Culinary arts student discovers family recipe for her career

Ana Kasparova’s recent victory at a culinary arts competition confirmed what the 23-year-old discovered not too long ago. She was meant to cook.

Ana Kasparova works on a dish while studying in Korea. The 23-year-old Bellevue resident is set to graduate from the Lake Washington Institute of Technology’s culinary arts program

Ana Kasparova’s recent victory at a culinary arts competition confirmed what the 23-year-old discovered not too long ago. She was meant to cook.

As the daughter of a chef and alumnus of Lake Washington Institute of Technology (LWIT), Kasparova seems destined to follow in her father’s footsteps as she is set to graduate from LWIT’s culinary arts program, the same program her father completed. Her graduation follows her victory at the international “Global Taste of Korea” competition that was held on May 31.

The competition, held at the Art Institute of Seattle, allowed Kasparova the opportunity to display her passion for cooking. After a trip to Korea, she intends to return to the Eastside and see where her career in culinary arts takes her.

Looking back, Kasparova said her calling should have been more obvious to her. The daughter of Armenian refugees, she was born in the Ukraine and immigrated to the United States when she was around four years old. Her family settled in Bellevue and her father entered the LWIT culinary arts program.

Another inspiration for Kasparova was her grandmother, who cooked three-course meals of traditional Russian food for their extended family every day. Kasparova’s father eventually took a job at Fire Creek Grill at the Willows Run Golf Complex in Redmond and currently works there as the head chef. Kasparova worked her first job at the grill as a server. It was there she said she first fell in love with the restaurant industry.

“I like the whole feel, the energy,” Kasparova said.

After she finished her associates degree from Bellevue College, she said she worked at various restaurants while trying to figure out what to do next. One day it finally occurred to her that she should cook.

“It just clicked,” she said. “It was kind of like, ‘Duh, why haven’t you thought of this earlier?’”

For Kasparova, enrolling in LWIT’s culinary program seemed like the natural next step to take.

“It’s nice to follow in his footsteps,” she said.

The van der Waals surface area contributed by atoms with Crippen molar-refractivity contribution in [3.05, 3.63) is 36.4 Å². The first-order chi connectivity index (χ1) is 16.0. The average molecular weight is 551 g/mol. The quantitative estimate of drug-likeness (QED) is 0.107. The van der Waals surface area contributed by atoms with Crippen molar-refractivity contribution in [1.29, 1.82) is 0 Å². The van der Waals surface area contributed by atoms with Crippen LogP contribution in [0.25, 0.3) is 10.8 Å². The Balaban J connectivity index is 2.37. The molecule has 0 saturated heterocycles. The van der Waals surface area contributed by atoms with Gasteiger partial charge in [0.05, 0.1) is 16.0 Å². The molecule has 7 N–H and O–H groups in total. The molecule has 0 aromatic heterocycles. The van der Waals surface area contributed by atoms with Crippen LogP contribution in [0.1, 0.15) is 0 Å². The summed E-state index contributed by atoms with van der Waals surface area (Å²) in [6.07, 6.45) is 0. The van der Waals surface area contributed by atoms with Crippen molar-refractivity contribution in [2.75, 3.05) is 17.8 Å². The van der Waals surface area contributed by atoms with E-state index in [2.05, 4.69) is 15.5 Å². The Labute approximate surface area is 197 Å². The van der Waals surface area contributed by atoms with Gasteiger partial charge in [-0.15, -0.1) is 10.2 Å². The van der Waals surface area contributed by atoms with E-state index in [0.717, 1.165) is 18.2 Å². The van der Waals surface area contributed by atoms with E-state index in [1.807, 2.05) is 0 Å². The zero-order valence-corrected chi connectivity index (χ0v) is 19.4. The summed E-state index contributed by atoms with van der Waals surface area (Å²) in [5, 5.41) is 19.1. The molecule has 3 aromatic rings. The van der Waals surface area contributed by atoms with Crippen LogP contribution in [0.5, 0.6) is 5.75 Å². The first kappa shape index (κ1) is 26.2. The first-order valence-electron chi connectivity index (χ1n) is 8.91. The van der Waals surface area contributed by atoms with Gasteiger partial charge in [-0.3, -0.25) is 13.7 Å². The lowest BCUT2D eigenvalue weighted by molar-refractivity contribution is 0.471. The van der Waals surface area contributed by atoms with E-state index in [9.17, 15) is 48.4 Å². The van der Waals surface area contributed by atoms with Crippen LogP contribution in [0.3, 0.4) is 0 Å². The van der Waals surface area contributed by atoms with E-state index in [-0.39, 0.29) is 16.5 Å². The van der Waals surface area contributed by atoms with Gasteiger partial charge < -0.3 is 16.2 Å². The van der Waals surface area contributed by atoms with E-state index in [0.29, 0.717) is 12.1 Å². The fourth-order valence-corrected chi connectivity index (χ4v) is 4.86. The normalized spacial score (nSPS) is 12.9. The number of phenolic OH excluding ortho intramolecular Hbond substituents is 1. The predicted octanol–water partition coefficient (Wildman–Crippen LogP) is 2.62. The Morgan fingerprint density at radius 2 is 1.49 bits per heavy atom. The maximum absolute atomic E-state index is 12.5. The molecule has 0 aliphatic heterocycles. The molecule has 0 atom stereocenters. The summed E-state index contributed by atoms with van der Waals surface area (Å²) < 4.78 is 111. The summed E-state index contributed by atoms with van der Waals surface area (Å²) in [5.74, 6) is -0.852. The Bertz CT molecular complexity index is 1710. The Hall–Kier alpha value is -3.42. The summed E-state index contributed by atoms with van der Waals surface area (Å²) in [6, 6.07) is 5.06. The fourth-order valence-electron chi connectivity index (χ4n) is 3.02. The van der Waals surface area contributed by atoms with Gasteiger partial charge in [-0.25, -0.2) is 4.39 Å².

Though she never cared for school, Kasparova said she enjoyed the cooking classes.

“It was interesting to me because I actually cared,” she said. “If you care about something you will do anything to be good at it or learn more about it.”

Matt Dimeo, one of the instructors in the culinary program, said although she started out with little knowledge about the subject matter, she improved rapidly and took advantage at every opportunity to learn more.

“Her first year she just really blossomed into a good cook,” he said. “She has a lot of passion, she’s dedicated, and she works very hard. With those three things, you got it. She aces every test and is so organized with any assignment.”

Kasparova was also eager to enter competitions. This year marked the second time she competed in the “Global Taste of Korea,” though last year she failed to make it into the finals.

“When you compete you leave a better cook than when you came,” Dimeo said. “She is very competitive in nature. She was like, ‘I’m going to come back and show you what I can do.’ And she did it.”

During the competition in May, the contestants were required to make japchae, a traditional Korean sweet potato and noodle dish. The challenge was to Americanize it somehow. Kasparova went with a bulgogi-infused meatball, rather than the customary strips of beef.

“I knew I definitely wanted to stick with flavors of Korean cuisine, not go and be out of the box,” she said.

When Kasparova found out she had won, she was both thrilled and relieved.

“I did feel really confident about it,” she said. “All my hard work really paid off.”

In July, Kasparova will be sent to Seoul for the next round of competition against culinary stars from 15 countries including Italy, China, France and Australia. When she returns in October, she will face the next big question, where to go from there.

“I just have this door wide open,” she said. “Anything can happen at this point. I just want to go to Korea and that’s the fun part. Anything can happen.”

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